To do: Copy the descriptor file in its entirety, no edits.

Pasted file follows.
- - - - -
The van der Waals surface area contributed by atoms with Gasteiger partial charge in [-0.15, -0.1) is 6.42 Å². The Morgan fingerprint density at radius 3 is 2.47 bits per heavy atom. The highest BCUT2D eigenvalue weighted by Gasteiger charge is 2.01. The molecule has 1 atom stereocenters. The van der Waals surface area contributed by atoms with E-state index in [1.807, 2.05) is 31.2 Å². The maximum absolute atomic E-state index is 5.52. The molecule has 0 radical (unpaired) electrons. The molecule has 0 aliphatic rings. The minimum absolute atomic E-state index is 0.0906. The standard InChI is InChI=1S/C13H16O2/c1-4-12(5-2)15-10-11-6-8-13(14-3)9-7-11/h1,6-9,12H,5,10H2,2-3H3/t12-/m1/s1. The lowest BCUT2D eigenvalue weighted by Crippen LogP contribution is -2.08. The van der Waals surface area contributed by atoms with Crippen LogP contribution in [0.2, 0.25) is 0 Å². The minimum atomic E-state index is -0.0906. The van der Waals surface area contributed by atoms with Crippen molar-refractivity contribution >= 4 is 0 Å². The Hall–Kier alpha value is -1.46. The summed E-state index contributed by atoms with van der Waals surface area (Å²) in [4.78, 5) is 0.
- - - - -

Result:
The van der Waals surface area contributed by atoms with Gasteiger partial charge in [-0.15, -0.1) is 6.42 Å². The Morgan fingerprint density at radius 3 is 2.47 bits per heavy atom. The highest BCUT2D eigenvalue weighted by Gasteiger charge is 2.01. The molecule has 1 atom stereocenters. The van der Waals surface area contributed by atoms with E-state index in [1.807, 2.05) is 31.2 Å². The maximum absolute atomic E-state index is 5.52. The molecule has 0 radical (unpaired) electrons. The molecule has 0 aliphatic rings. The minimum absolute atomic E-state index is 0.0906. The standard InChI is InChI=1S/C13H16O2/c1-4-12(5-2)15-10-11-6-8-13(14-3)9-7-11/h1,6-9,12H,5,10H2,2-3H3/t12-/m1/s1. The lowest BCUT2D eigenvalue weighted by Crippen LogP contribution is -2.08. The van der Waals surface area contributed by atoms with Crippen LogP contribution in [0.2, 0.25) is 0 Å². The minimum atomic E-state index is -0.0906. The van der Waals surface area contributed by atoms with Crippen molar-refractivity contribution >= 4 is 0 Å². The Hall–Kier alpha value is -1.46. The summed E-state index contributed by atoms with van der Waals surface area (Å²) in [4.78, 5) is 0.